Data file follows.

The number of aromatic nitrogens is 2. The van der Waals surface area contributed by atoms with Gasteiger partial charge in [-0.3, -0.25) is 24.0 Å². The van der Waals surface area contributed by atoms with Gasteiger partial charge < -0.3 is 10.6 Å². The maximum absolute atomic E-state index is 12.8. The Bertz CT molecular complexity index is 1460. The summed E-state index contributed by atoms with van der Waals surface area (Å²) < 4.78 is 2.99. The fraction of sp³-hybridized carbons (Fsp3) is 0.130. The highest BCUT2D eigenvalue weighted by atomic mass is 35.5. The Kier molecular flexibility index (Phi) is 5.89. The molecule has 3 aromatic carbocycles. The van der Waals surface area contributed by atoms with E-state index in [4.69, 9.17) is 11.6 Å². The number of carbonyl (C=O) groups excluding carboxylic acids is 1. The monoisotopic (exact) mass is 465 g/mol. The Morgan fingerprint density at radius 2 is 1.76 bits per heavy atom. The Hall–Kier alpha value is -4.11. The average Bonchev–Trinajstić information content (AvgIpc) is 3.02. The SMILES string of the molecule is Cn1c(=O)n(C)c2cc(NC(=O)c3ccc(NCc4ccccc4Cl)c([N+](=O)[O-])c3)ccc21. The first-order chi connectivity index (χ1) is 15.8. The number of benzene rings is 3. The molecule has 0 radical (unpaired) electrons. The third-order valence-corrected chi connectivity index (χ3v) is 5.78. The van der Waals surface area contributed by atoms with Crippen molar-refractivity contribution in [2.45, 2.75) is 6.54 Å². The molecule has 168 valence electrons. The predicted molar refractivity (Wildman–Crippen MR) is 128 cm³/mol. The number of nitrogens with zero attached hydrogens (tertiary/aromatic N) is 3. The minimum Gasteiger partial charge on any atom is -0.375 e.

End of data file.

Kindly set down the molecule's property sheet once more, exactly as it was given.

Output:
The number of aromatic nitrogens is 2. The van der Waals surface area contributed by atoms with Gasteiger partial charge in [-0.3, -0.25) is 24.0 Å². The van der Waals surface area contributed by atoms with Gasteiger partial charge < -0.3 is 10.6 Å². The maximum absolute atomic E-state index is 12.8. The Bertz CT molecular complexity index is 1460. The summed E-state index contributed by atoms with van der Waals surface area (Å²) < 4.78 is 2.99. The fraction of sp³-hybridized carbons (Fsp3) is 0.130. The highest BCUT2D eigenvalue weighted by atomic mass is 35.5. The Kier molecular flexibility index (Phi) is 5.89. The molecule has 3 aromatic carbocycles. The van der Waals surface area contributed by atoms with E-state index in [4.69, 9.17) is 11.6 Å². The number of carbonyl (C=O) groups excluding carboxylic acids is 1. The monoisotopic (exact) mass is 465 g/mol. The Morgan fingerprint density at radius 2 is 1.76 bits per heavy atom. The Hall–Kier alpha value is -4.11. The average Bonchev–Trinajstić information content (AvgIpc) is 3.02. The SMILES string of the molecule is Cn1c(=O)n(C)c2cc(NC(=O)c3ccc(NCc4ccccc4Cl)c([N+](=O)[O-])c3)ccc21. The first-order chi connectivity index (χ1) is 15.8. The number of benzene rings is 3. The molecule has 0 radical (unpaired) electrons. The third-order valence-corrected chi connectivity index (χ3v) is 5.78. The van der Waals surface area contributed by atoms with Crippen molar-refractivity contribution in [2.45, 2.75) is 6.54 Å². The molecule has 168 valence electrons. The predicted molar refractivity (Wildman–Crippen MR) is 128 cm³/mol. The number of nitrogens with zero attached hydrogens (tertiary/aromatic N) is 3. The minimum Gasteiger partial charge on any atom is -0.375 e.